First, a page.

This species has often been misidentified as Kedrostis leloja (J.F.Gmel.) C.Jeffrey, a closely related species known from Somalia, Kenya and Tanzania. It is very possible that the uses recorded below refer to the latter or to both species[
Kedrostis abdallai is a herbaceous, perennial climbing plant producing annual stems up to 1 metre long from a swollen tuberous rootstock. The bristly or hairy stems scramble over the ground and clamber into nearby plants, attaching themselves by means of tendrils[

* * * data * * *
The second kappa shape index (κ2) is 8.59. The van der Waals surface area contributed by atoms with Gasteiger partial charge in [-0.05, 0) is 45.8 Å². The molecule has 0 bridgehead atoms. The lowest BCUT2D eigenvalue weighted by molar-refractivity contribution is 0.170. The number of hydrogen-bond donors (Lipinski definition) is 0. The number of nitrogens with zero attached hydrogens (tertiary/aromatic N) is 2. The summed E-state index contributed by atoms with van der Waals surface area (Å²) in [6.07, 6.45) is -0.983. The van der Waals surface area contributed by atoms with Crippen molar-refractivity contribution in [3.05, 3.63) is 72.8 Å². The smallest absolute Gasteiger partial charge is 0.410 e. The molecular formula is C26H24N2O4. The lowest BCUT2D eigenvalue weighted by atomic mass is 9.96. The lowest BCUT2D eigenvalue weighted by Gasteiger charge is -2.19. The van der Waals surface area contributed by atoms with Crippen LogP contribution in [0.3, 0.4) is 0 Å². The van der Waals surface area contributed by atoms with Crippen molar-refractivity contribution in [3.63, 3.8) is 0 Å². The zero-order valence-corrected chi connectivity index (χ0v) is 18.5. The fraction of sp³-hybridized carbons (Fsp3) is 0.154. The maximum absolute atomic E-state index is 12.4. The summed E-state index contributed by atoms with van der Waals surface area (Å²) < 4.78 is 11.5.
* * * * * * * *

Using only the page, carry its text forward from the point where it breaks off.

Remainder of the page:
The edible fruits and leaves are sometimes gathered from the wild for local consumption.
East tropical Africa - Somalia, Kenya, Tanzania.
Acacia-Commiphora bushland, wooded grassland; at elevations from 10 - 550 metres[
Fruit - raw[
]. A bitter flavour[
]. Eaten mainly by children[
]. The shiny, orange fruits are about 55 - 80mm long and 15mm wide, containing smooth, dark brown, round seeds surrounded by orange flesh in little packets of red watery tissue[
Leaves - -cooked and eaten as a vegetable[
]. The leaves are chopped and cooked; coconut milk or pounded groundnuts are added, and the whole is eaten along with a staple such as rice[
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